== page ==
The number of annotated DNA binding proteins in the genome of the S. kawagutii genome [10] belonging either to CSD family or other TF (Fig. 1) shows the relative importance of CSDs in dinoflagellates compared to plants and animals. All CSDs contain the two RNA recognition motifs (KGFGFI and VFVHF) shared with bacteria and plants [3, 4]. Phylogenetic analysis of CSDs from 12 predicted Symbiodinium kawagutii protein sequences was performed using RaxML, and all were found to cluster together within a single well defined clade together with some bacterial sequences (Fig. 2, Table S2). This is slightly different from the situation in Lingulodinium where sequences are distributed among two different clades. The phylogenetic positions of the four CSPs examined here: LpCSP1 (JO732587), SkCSP1 (Skav223430), SkCSP2 (Skav207008) and SkCSP3 (Skav233957) are boxed.

Fig. 1
figure1

The abundance of DNA-binding domain families detected in S. kawagutii compared with plants and animals. The number of genes annotated as CSD and as other TF are shown for the most recent S. kawagutii genome. Note the log scale at left

Fig. 2
figure2

Phylogenetic reconstruction of a variety of dinoflagellate CSP. Sequences were aligned and the phylogeny reconstructed with RaxML. LpCSP1, SkCSP1, SkCSP2 and SkCSP3 sequences are boxed

LpCSP1 with a size of 113 amino acids has been previously cloned [5]. For this study, SkCSP1, SkCSP2 and SkCSP3 were also cloned and have sizes of 128, 120 and 182 residues, respectively. All four CSPs were expressed as GST-tagged proteins and used for EMSA after removal of the GST tag (Fig. S1). Two of the S. kawagutii proteins contain an N-terminal extension (Fig. 3).

Fig. 3
figure3

Alignment of CSD domains from the dinoflagellates L. polyedra, and S. kawagutii, the bacterium E. coli and the higher plant Arabidopsis thaliana. The two RNA recognition motifs are marked in green

Lingulodinium and Symbiodinium CSPs bind to DNA and RNA

EMSA experiments were conducted on LpCSP1, SkCSP1, SkCSP2 and SkCSP3 to analyze their binding to radiolabeled double-stranded (dsDNA), single-stranded (ssDNA) and RNA probes (Fig. 4). Fusion proteins still containing the glutathione S-transferase (GST) tags also bind nucleic acids but migrating slower on the gel, and all EMSA experiments used proteins after removal of the tag by thrombin.

Fig. 4
figure4

Nucleic acid binding activity of L. polyedra and S. kawagutii CSPs in EMSA. ssDNA (a, b), dsDNA (c, d) and RNA (e, f) probes were used. The black triangle shows the different concentrations of the CSPs (0.5, 1 and 3 μg in all the assays); position of the shifts are shown by arrows

All proteins were able to bind dsDNA, ssDNA and RNA as seen by the presence of a radioactive band of lower mobility. The mobility of probe sequence was reduced to roughly the same extent with all proteins with the exception of LpCSP1 binding to ssDNA or RNA. The amount of the reduced mobility band seemed to increase with increasing concentrations of the CSPs, although not precisely proportional to the amount of protein. We conclude that all four CSPs were able to bind to all three types of nucleic acids tested.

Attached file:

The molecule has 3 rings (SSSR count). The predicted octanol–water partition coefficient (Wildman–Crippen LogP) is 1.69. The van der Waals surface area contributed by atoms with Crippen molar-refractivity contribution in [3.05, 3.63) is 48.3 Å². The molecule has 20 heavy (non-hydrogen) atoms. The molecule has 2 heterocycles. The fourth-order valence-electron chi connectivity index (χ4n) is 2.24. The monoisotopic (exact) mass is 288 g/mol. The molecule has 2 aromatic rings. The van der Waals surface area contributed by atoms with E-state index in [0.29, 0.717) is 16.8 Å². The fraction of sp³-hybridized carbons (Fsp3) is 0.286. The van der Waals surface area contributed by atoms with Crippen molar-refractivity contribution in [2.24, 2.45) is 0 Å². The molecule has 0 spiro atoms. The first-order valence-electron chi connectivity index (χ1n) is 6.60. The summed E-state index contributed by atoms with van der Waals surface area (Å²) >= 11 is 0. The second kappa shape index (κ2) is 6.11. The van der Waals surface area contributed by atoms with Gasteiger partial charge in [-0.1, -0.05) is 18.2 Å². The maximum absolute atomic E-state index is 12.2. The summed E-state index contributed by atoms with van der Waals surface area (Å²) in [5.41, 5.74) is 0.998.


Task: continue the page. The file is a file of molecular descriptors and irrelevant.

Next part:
Symbiodinium CSP1 shows preferential binding to single-stranded nucleic acids

To assess the specificity of Symbiodinium CSPs interactions with different nucleic acid substrates, binding to dsDNA and ssDNA probes was evaluated using SkCSP1 and unlabeled (cold) competitors (Fig. 5). When dsDNA was used as a probe, the intensity of the slowly migrating bands decreased dramatically when the amount of competing cold ssDNA was increased. In contrast, band intensity using ssDNA probes was mostly stable using increasing amounts of cold dsDNA. Furthermore, RNA appears to compete efficiently with both dsDNA and ssDNA. These results indicate that SkCSP1 has a preference for single-stranded nucleic acids, with RNA preferred over DNA. This is consistent with a previous report for Lingulodinium CSP1 [5]. While the potential tendency to bind to ssDNA may support a role for these proteins in uncoiling the DNA structure during transcription, preferential binding to RNA suggests this may not be their primary role.

Fig. 5
figure5

Competition assays of SkCSP1 with ssDNA, dsDNA and RNA. Symbiodinium CSP1 binds to ssDNA better than dsDNA. Cold oligos have a different sequence than the ssDNA. Concentration of SkCSP1 is 0.5 μg in all the assays; position of the shifts are shown by arrows. RNA competes efficiently with both dsDNA and ssDNA. The black triangle shows the different concentrations of the unlabeled nucleic acids (1x, 10x, 30x, and 80x the probe concentration)

L. polyedra and S. kawagutii CSPs bind non-specifically to DNA and RNA

To assess the possibility of sequence specific binding of Lingulodinium and Symbiodinium CSPs to dsDNA, we performed a selection and amplification binding enrichment (SAAB) with DNA containing 9 random nucleotides (N9) flanked by PCR primers. These experiments used the fusion proteins directly to facilitate purification of bound DNA sequences, as the presence of the GST tag did not affect DNA binding on EMSA assays. After 3 rounds of SAAB, samples containing double-stranded N9 enriched by binding to LpCSP1, SkCSP1, SkCSP2 and SkCSP3 were sequenced (Fig. 6). Over 12,000 sequences were been obtained for each CSP, but sequence alignments after binding to all four shows no evidence for a consensus motif for any of the CSPs (Fig. 7). We conclude that there is no specific dsDNA which can be enriched by binding to Lingulodinium or Symbiodinium CSPs.